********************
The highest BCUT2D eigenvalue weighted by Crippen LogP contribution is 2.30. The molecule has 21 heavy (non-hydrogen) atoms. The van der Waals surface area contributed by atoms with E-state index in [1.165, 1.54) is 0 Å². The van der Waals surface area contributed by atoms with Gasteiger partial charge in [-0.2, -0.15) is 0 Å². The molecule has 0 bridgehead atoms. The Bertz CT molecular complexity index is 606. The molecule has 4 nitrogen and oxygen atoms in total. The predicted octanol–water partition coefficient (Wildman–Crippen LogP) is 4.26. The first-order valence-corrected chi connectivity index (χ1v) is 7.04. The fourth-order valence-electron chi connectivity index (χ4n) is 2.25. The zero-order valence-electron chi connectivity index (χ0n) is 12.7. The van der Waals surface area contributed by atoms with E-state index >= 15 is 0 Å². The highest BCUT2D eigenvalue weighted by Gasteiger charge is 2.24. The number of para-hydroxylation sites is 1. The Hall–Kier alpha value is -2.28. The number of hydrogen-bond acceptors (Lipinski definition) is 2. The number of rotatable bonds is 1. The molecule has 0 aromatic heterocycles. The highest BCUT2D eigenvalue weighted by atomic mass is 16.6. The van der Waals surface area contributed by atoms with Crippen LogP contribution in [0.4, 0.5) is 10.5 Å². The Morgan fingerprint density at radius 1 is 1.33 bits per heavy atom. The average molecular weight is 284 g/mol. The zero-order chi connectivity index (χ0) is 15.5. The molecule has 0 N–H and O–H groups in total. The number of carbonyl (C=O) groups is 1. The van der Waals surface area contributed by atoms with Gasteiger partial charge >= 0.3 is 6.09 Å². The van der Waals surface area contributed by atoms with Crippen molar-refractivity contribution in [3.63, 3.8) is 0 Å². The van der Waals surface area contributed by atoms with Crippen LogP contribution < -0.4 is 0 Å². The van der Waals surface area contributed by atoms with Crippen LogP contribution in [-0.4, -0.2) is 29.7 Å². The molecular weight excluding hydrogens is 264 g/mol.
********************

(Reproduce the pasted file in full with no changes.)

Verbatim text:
The highest BCUT2D eigenvalue weighted by Crippen LogP contribution is 2.30. The molecule has 21 heavy (non-hydrogen) atoms. The van der Waals surface area contributed by atoms with E-state index in [1.165, 1.54) is 0 Å². The van der Waals surface area contributed by atoms with Gasteiger partial charge in [-0.2, -0.15) is 0 Å². The molecule has 0 bridgehead atoms. The Bertz CT molecular complexity index is 606. The molecule has 4 nitrogen and oxygen atoms in total. The predicted octanol–water partition coefficient (Wildman–Crippen LogP) is 4.26. The first-order valence-corrected chi connectivity index (χ1v) is 7.04. The fourth-order valence-electron chi connectivity index (χ4n) is 2.25. The zero-order valence-electron chi connectivity index (χ0n) is 12.7. The van der Waals surface area contributed by atoms with E-state index >= 15 is 0 Å². The highest BCUT2D eigenvalue weighted by Gasteiger charge is 2.24. The number of para-hydroxylation sites is 1. The Hall–Kier alpha value is -2.28. The number of hydrogen-bond acceptors (Lipinski definition) is 2. The number of rotatable bonds is 1. The molecule has 0 aromatic heterocycles. The highest BCUT2D eigenvalue weighted by atomic mass is 16.6. The van der Waals surface area contributed by atoms with Crippen LogP contribution in [0.4, 0.5) is 10.5 Å². The Morgan fingerprint density at radius 1 is 1.33 bits per heavy atom. The average molecular weight is 284 g/mol. The zero-order chi connectivity index (χ0) is 15.5. The molecule has 0 N–H and O–H groups in total. The number of carbonyl (C=O) groups is 1. The van der Waals surface area contributed by atoms with Gasteiger partial charge >= 0.3 is 6.09 Å². The van der Waals surface area contributed by atoms with Crippen molar-refractivity contribution in [3.63, 3.8) is 0 Å². The van der Waals surface area contributed by atoms with Crippen LogP contribution < -0.4 is 0 Å². The van der Waals surface area contributed by atoms with Crippen LogP contribution in [-0.4, -0.2) is 29.7 Å². The molecular weight excluding hydrogens is 264 g/mol.